Saturday, April 19, 2014
Katty Kay and Claire Shipman, accomplished TV journalists and book authors, have written a lengthy feature for The Atlantic, “The Confidence Gap.” In it, they argue that highly competent women do not lean in because that lack confidence. As they worked on the article, Katty at one point shared her long-hel suspicion “that her public profile in America was thanks to her English accent, which surely, she suspected, gave her a few extra IQ points every time she opened her mouth.” Claire laughed, but it turned out she harbored excessive modesty, too. And they offer similar examples of other highly successful women in different areas who suffer from a mild form of impostor syndrome. No doubt, Kay and Shipman will be criticized for blaming women for their mostly subordinate position in the corporate world. I see, however, a bigger problem with their theory – the extent to which they take the exaggerated, chest-pounding self-assurance and will to power of Alpha, and even Beta, males as the norm; and think aspiring women should ape them in always charging upward and taking big risks.
Friday, April 18, 2014
The current issue of Scientific American Mind has an article on the potentially beneficial influence of fathers on their daughters (“Where is Dad?”). There are always outliers, but much credible research indicates that the physical or emotional absence of their father can predispose girls to earlier puberty and risky sexual behavior. So how does this work, exactly? Some of the psychologists profiled in the article seem to offer some slightly tortured arguments. Two female evolutionary psychologists claim that seeing their fathers leave “provides young girls with a cue about what the future holds in terms of the mating system they are born into.” The abandoned daughters infer that “men don’t stay for long” – hence “finding a man requires quick action.” On the basis of this inference, they make a rational, if subconscious, choice. They opt for an evolutionarily adaptive “reproductive strategy”– to rev up their own reproductive maturation and seek to get pregnant as soon as femininely possible.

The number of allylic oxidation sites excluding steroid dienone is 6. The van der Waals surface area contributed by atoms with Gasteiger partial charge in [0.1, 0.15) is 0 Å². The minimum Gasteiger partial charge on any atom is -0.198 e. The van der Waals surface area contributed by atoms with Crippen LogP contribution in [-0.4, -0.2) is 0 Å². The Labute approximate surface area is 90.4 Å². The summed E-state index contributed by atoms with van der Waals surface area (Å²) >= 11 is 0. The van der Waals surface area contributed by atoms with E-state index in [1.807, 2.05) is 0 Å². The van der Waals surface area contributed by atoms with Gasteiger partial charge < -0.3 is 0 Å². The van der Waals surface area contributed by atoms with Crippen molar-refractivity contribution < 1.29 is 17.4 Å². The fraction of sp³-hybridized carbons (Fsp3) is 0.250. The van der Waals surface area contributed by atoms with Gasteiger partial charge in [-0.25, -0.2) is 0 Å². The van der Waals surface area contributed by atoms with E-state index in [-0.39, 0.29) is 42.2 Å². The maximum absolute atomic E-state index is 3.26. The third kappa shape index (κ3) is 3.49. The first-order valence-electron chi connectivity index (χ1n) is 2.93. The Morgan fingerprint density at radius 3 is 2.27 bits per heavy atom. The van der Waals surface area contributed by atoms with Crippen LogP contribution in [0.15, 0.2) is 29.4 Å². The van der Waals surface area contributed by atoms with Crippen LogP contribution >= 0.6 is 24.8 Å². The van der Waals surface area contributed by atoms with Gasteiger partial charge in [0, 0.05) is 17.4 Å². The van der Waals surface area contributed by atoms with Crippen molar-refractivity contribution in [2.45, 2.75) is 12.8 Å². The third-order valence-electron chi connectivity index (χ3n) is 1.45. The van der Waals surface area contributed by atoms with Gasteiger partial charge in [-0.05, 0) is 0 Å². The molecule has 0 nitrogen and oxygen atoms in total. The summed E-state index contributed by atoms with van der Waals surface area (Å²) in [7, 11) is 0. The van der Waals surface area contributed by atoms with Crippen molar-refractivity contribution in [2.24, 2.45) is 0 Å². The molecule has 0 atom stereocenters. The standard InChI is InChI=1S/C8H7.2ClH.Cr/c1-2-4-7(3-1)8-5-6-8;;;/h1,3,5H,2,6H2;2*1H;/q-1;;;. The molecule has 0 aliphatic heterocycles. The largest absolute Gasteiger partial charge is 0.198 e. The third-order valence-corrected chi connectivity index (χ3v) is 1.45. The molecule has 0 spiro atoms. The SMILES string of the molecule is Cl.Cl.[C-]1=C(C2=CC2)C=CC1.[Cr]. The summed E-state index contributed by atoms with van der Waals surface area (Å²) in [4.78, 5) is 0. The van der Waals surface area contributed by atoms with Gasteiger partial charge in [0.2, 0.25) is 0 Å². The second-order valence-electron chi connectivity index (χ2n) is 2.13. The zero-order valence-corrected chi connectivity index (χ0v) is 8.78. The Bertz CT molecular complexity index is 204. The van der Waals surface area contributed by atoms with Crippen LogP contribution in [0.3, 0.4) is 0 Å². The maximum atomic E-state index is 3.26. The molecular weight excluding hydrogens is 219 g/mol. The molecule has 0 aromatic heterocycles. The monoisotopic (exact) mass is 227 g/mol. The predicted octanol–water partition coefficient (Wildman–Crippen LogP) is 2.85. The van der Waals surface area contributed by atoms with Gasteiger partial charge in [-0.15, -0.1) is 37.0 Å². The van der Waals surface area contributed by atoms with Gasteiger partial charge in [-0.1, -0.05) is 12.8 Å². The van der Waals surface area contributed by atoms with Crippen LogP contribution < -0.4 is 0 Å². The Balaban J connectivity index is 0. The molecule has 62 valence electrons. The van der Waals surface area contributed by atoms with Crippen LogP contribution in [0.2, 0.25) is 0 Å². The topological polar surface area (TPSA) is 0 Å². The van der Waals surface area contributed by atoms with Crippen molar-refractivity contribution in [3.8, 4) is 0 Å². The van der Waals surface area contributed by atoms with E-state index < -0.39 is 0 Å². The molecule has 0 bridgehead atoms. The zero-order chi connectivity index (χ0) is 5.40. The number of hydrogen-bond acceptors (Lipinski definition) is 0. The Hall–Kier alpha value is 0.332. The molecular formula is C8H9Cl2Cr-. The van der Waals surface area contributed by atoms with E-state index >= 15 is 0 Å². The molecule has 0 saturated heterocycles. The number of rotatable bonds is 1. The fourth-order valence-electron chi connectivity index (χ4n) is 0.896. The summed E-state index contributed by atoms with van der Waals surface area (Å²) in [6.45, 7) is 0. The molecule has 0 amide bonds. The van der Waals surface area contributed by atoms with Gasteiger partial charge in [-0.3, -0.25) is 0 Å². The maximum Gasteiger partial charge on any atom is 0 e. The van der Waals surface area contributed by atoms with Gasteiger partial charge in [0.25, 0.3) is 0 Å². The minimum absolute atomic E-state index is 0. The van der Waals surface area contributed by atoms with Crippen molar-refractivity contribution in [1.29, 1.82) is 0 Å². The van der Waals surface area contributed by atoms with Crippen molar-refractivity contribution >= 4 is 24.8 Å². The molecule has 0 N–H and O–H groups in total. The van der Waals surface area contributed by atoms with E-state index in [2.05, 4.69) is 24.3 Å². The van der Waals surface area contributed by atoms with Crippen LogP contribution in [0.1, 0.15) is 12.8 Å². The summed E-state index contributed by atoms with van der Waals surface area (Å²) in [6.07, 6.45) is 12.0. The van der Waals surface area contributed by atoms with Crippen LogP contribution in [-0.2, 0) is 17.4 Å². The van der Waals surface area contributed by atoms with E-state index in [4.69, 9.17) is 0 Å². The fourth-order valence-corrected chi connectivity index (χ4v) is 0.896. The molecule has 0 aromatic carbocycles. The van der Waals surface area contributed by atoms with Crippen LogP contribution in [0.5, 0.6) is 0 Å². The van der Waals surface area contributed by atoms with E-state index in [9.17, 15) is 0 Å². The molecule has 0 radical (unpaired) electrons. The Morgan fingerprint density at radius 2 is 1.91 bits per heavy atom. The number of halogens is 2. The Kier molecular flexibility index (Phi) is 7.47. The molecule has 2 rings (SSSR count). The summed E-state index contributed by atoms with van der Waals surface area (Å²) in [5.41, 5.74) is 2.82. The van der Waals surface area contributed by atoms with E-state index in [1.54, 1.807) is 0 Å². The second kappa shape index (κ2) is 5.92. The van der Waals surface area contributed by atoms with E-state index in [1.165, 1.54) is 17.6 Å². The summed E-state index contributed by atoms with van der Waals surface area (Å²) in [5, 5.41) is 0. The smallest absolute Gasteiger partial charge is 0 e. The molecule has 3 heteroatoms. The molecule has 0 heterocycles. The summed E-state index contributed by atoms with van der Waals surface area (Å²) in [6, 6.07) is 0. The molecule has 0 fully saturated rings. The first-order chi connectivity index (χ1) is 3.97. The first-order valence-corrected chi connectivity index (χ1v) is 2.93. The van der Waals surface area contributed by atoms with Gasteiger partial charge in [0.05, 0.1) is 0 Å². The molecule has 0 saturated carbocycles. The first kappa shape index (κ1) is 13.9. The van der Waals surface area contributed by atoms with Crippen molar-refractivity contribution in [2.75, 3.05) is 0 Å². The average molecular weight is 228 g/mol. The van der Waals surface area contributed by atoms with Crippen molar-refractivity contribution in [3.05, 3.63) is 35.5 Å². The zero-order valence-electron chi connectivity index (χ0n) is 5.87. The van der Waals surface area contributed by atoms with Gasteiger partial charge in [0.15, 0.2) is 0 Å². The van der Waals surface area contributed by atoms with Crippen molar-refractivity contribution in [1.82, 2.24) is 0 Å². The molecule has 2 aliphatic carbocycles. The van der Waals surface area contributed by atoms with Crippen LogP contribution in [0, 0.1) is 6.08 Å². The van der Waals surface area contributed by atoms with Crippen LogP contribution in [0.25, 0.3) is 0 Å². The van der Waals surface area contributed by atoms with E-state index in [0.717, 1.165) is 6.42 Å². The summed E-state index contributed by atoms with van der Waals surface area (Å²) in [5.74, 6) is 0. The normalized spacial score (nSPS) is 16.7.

Tuesday, April 15, 2014
This is currently the most emailed article on the NYT site. It is written by Adam Grant, a übernerdy superstar in business psychology about whom I have written earlier. The piece offers a meticulous review of all the research. So, how do you do it? Apparently, by the relentless deployment of evidence-based “interventions” – for example, praise rather than reward (but make sure you praise effort rather than ability), model generous behavior, etc. As Grant judiciously concludes, “people often believe that character causes action, but when it comes to producing moral children, we need to remember that action also shapes character.” How about theories suggesting that moral development depends crucially on attachment, or the forging of strong emotional bonds between parents (or “caregivers”) and children, rather than on shrewd and systemic, quasi-behaviorist manipulation?
Sunday, April 13, 2014
The NYT carries an incisive analysis of the campaign to launch Lupita Nyong’o, the 31-year actress who won an Oscar for her role in “12 Years a Slave,” into much deserved – if slightly delayed – stardom. The title says it all, and captures the Zeitgeist better than tomes of “cultural studies” drivel: “Capitalizing on Her Leap to Stardom: Lupita Nyong’o Gains the Ultimate Prize with a Beauty Contract for Lancôme.” Still, I wanted to preserve a few extra memorable lines for posterity – or at least until “the cloud” is up in the air: